Enjoy eating the fruits of the present moment, rather than starve to death from the dried-up-coulda-shoulda-wouldas.  If the fruit tastes or looks putrid, don’t eat it!  But eventually you have to eat something.

YOUR PATH IS YOUR PATH (and nobody else’s).

One of my favorite poems that illustrates the stretching experience of decision-making, is The Zode in the Road by Dr. Seuss:

Did I ever tell you about the young Zode,
Who came to two signs at the fork in the road?
One said to Place One, and the other, Place Two.
So the Zode had to make up his mind what to do.
Well… the Zode scratched his head, and his chin and his pants
And he said to himself, “I’ll be taking a chance
If I go to Place One. Now, that place may be hot!
And so, how do I know if I’ll like it or not?
On the other hand though, I’ll be sort of a fool
If I go to Place Two and find it too cool.
In that case I may catch a chill and turn blue!
So, maybe Place One is the best, not Place Two,
Then he stopped, and he said, “On the other hand though…
On the other hand… other hand… other hand though…”
And for 36 hours and a half that poor Zode
made starts and made stops at the fork in the road.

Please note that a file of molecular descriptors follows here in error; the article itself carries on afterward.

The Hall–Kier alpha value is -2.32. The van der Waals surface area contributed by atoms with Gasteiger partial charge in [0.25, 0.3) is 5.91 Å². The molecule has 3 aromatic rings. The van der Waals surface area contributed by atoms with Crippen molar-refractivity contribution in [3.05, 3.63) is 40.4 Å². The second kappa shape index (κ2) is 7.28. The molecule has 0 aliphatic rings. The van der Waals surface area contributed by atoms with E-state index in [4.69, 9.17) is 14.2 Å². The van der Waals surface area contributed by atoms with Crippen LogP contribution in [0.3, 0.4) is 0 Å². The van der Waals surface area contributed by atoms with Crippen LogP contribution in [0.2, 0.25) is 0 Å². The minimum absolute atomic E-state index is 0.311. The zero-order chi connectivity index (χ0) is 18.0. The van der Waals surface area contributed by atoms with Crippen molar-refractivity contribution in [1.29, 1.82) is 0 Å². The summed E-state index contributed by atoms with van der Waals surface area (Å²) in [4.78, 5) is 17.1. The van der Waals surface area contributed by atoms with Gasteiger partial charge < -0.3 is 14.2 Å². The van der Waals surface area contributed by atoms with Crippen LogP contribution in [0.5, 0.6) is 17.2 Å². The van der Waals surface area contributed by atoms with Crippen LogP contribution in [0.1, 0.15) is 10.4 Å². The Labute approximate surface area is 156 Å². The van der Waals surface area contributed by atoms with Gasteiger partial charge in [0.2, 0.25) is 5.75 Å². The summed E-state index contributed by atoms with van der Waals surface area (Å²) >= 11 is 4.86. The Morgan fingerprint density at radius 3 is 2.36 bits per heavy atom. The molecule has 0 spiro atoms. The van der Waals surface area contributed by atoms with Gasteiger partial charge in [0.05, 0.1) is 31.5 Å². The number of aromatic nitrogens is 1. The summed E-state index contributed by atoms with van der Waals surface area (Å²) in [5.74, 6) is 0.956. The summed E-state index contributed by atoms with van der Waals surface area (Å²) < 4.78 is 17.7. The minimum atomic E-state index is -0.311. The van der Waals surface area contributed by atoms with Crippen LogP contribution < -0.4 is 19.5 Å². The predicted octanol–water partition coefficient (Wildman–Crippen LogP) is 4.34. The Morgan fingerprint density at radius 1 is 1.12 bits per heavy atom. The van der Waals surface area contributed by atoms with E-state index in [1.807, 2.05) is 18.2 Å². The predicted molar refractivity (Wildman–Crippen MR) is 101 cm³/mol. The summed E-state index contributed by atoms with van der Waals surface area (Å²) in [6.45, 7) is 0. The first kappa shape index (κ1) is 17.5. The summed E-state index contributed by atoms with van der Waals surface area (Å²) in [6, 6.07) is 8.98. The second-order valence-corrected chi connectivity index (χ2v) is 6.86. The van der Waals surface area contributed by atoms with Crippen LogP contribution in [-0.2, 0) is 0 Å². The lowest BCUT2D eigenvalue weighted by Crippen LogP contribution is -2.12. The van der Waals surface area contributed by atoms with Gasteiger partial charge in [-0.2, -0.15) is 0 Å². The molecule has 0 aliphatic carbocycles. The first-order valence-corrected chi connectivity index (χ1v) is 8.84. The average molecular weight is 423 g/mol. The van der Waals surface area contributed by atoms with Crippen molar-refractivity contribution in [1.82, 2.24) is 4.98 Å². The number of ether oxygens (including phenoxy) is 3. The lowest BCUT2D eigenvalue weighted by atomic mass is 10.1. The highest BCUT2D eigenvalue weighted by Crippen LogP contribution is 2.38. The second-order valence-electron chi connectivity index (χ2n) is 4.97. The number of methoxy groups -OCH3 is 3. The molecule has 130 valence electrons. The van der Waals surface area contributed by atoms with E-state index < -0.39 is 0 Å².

Saying, “Don’t take a chance. No! You may not be right,”
Then he got an idea that was wonderfully bright!
“Play safe!” cried the Zode. “I’ll play safe. I’m no dunce!
I’ll simply start out for both places at once!”
And that’s how the Zode who would not take a chance
Got no place at all with a split in his pants.

Indecision is often a result of too much thinking!  Either be content at the juncture, or get moving in your chosen direction.  Trust that you will be led along the way.

If you are scared, know that you are not alone.  Joseph Campbell, renowned mythology professor, explained that your path is where the forest is absolutely the forestdarkest.  That is the path that will lead you to your treasure.  If you are afraid, like Lucy from The Voyage of the Dawn Treader, hear the voice, that surely is Aslan’s:  “Courage, Dear Heart.”

YOU ARE NOT TRAPPED.  People fear making the wrong choice.  “What if I end up marrying the wrong person, buying the wrong house, choosing the wrong career, or making a huge mistake?”